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Publication numberUS7034413 B1
Publication typeGrant
Application numberUS 10/217,039
Publication dateApr 25, 2006
Filing dateAug 12, 2002
Priority dateAug 12, 2002
Fee statusPaid
Publication number10217039, 217039, US 7034413 B1, US 7034413B1, US-B1-7034413, US7034413 B1, US7034413B1
InventorsZoltan Zansky, Bill Jacobsen
Original AssigneeNetwork Appliance, Inc.
Export CitationBiBTeX, EndNote, RefMan
External Links: USPTO, USPTO Assignment, Espacenet
Holdup time extender and inrush current eliminator for switching power supplies
US 7034413 B1
Abstract
The present invention is a method and system for supplementing power when a power supply has a power failure. An amount of inrush current produced upon resumption of input power is reduced. Supplemental power circuitry may include a rechargeable battery that may supply power during a power failure without generating a large inrush current when input power is regained. The period of time supplemental power may be provided is also increased.
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Claims(10)
1. A power supply system, comprising:
a power supply providing an input voltage;
a single transformer coupled to said input voltage; said transformer including a first, second, and third winding;
a capacitance across said input voltage;
a first transistor driver coupled to said input voltage;
a rechargeable battery coupled to said second winding of said transformer; and
a second transistor driver coupled to said first transistor driver, wherein said single transformer provides an output voltage across said third winding, said first transistor driver being capable of detecting a reduced voltage of said input voltage, when a reduced voltage is detected, said first transistor driver signals said second transistor driver whereby said output voltage is provided by said capacitance across said first winding and said rechargeable battery across said second winding.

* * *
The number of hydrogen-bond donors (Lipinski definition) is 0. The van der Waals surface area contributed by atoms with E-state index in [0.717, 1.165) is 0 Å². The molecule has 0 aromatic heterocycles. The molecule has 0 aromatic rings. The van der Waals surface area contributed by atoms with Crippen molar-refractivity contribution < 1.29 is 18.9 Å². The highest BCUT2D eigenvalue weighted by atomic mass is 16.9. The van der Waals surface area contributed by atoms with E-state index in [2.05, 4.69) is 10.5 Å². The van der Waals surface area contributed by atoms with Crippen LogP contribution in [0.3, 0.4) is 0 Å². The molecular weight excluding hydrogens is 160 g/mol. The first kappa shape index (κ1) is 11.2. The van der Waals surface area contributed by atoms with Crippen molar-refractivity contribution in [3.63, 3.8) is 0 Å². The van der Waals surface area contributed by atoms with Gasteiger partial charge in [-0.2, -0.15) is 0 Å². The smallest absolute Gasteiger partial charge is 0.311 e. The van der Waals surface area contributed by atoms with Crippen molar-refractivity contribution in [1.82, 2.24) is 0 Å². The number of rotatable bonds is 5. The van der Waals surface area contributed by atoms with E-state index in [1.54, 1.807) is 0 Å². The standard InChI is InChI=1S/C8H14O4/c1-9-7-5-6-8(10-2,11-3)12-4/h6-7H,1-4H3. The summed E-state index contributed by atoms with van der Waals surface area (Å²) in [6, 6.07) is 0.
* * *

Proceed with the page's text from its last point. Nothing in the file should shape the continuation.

2. The power supply system as claimed in claim 1, wherein said second transistor driver operates to allow said input voltage to recharge said rechargeable battery upon resumption of power from said power supply.
3. The power supply system as claimed in claim 1, wherein said rechargeable battery is capable of providing supplemental power for a period of time greater than two minutes.
4. The system as claimed in claim 1, wherein said capacitance is less than or equal to one microFarad.
5. The power supply system as claimed in claim 1, wherein an amount of inrush current, produced by said capacitance upon resumption of power from said power supply, is negligible.
6. A power supply system, comprising:
a power supply providing an input voltage;
a single transformer coupled directly to said input voltage; said transformer including a first, second, and third winding, said input voltage being coupled to said first winding;
a capacitance across said input voltage;
a first transistor driver coupled to said input voltage;
a first transistor coupled to said first transistor driver;
a rechargeable battery coupled to said second winding of said transformer;
a second transistor driver coupled to said first transistor driver; and